Are you making your customers sick?
I am one of a growing number of the population that suffer from an invisible disability. I will leave your store without buying anything and never return. I will seek professional help elsewhere. I will probably not tell you why I am leaving because there is not enough time and sadly, many of you still don’t get it.
I know you don’t mean to offend me, or make me sick - but you do. You probably think you smell great. But the way you, your employees, and your business smell can be driving customers like me out the door.
I suffer from chemical sensitivities, a disability now recognized and protected by the Canadian Human Rights Commission. We talk about this in our Safety Guys WHMIS and OHS classes, and I am always shocked by the number of blank expressions staring back at us. People, in general, have no idea that household and beauty products can actually be very harmful.
Chemical sensitivity is a very frustrating thing to live with. For consumers like me, the simple act of buying groceries can be filled with danger. Scented products (especially perfumes, hairspray, fabric softener, air fresheners and carpet cleaners) cause a variety of allergic reactions - some give me an instant headache, my eyes water, my throat constricts, I cough, or I can feel dizzy or nauseous, or it can all happen once. And while getting myself away from the problem offers relief, I’m often left in a “hangover” state for the rest of the day.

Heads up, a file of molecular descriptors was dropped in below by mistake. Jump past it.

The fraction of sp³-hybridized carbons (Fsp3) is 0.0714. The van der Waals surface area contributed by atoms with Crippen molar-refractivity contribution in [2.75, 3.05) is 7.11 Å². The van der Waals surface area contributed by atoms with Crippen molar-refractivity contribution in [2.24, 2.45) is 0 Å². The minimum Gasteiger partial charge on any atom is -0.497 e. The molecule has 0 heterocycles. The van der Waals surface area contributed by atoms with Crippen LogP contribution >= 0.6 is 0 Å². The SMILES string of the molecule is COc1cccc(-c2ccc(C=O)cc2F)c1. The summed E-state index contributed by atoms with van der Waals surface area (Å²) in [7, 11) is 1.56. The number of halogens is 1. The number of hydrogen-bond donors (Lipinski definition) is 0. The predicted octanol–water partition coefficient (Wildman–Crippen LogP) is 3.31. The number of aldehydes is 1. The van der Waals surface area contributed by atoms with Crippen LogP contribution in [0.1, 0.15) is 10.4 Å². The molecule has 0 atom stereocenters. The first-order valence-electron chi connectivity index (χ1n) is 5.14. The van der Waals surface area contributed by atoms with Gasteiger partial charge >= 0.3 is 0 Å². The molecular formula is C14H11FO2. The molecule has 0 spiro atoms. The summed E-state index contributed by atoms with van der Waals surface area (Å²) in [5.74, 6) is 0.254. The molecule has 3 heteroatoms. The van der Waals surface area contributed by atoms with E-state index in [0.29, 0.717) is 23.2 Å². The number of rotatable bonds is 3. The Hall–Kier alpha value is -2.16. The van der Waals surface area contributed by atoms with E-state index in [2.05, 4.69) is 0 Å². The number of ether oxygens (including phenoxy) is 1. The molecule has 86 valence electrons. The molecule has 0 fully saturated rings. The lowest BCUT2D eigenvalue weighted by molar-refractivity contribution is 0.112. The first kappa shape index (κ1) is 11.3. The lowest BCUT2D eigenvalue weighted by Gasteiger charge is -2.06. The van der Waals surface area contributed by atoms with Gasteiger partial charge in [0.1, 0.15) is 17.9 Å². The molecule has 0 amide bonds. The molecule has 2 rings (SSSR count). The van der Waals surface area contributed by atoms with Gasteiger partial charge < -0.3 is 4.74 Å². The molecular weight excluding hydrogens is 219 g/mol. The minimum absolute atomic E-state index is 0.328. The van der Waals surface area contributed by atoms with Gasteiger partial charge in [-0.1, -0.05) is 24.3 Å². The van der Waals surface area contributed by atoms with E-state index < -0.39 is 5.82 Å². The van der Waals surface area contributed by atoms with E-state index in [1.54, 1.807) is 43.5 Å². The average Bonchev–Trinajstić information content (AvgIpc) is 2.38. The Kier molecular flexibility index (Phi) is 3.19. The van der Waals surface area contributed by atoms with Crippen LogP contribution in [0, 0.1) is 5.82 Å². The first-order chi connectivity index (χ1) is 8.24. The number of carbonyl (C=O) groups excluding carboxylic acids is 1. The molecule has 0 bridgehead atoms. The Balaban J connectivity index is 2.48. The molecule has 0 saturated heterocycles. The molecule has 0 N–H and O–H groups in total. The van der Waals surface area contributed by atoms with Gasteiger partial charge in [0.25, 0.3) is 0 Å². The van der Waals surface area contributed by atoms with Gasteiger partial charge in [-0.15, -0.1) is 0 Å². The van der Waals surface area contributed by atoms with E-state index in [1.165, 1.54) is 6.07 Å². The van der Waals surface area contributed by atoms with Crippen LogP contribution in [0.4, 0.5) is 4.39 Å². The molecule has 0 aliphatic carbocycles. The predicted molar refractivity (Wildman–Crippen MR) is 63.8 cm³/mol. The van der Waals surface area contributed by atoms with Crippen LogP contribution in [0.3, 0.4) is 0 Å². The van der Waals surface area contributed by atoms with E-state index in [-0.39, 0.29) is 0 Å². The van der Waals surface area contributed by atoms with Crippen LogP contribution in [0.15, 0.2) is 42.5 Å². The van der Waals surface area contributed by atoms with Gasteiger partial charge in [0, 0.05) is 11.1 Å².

If I think for even one second that staying in your place of business will make me sick and ruin my day, I’m leaving - fast - and taking my wallet with me.
The health problems are real. Chemical sensitivities affect people in different ways and to different extremes. The Canadian Centre for Occupational Health and Safety, CCOHS, has complied an in depth page of resources to highlight the causes, health risks, and solutions to creating a scent-free workplace policy. All business should be prepared to address this issue in much the same way smoke-free policies were implemented.
So how does perfume affect profit? Its very simple.
Odds are that you are already losing customers and experiencing reductions in employee productivity. By ignoring this issue, you are risking the other investments that go into making a successful company. Staff members may be quietly suffering, afraid to complain, or not realizing that their headaches and confusion are being caused by something in their work environment.
Are you really prepared to keep blindly losing customer loyalty and employee productivity?
I don't think so...and I encourage you to get honest. Take stock of fragranced products in your workplace...this applies to anything and anyone that is contributing to indoor air pollution. Research the potential dangers. Engage in open conversation with your staff and customers. Aside from extensive research on the web, anyone suffering from chemical sensitivities can be one your best sources of information.
WHMIS training will alert you to some potential dangers and some products will have an MSDS sheet to help you. Products such as air fresheners though, will require more research. The warning label and ingredients list will not provide you a clear picture on potential health risks. The term “fragrance” for example is a legal term that protects the secret recipe of a particular scent. That fragrance can be a composition of hundreds of different chemicals.
Work with your Health & Safety Committee to be proactive and develop a strategy that shows staff and clients alike that you care about their health and safety.
SKIN DEEP Cosmetics Data Base
ENVIRONMENTAL WORKING GROUP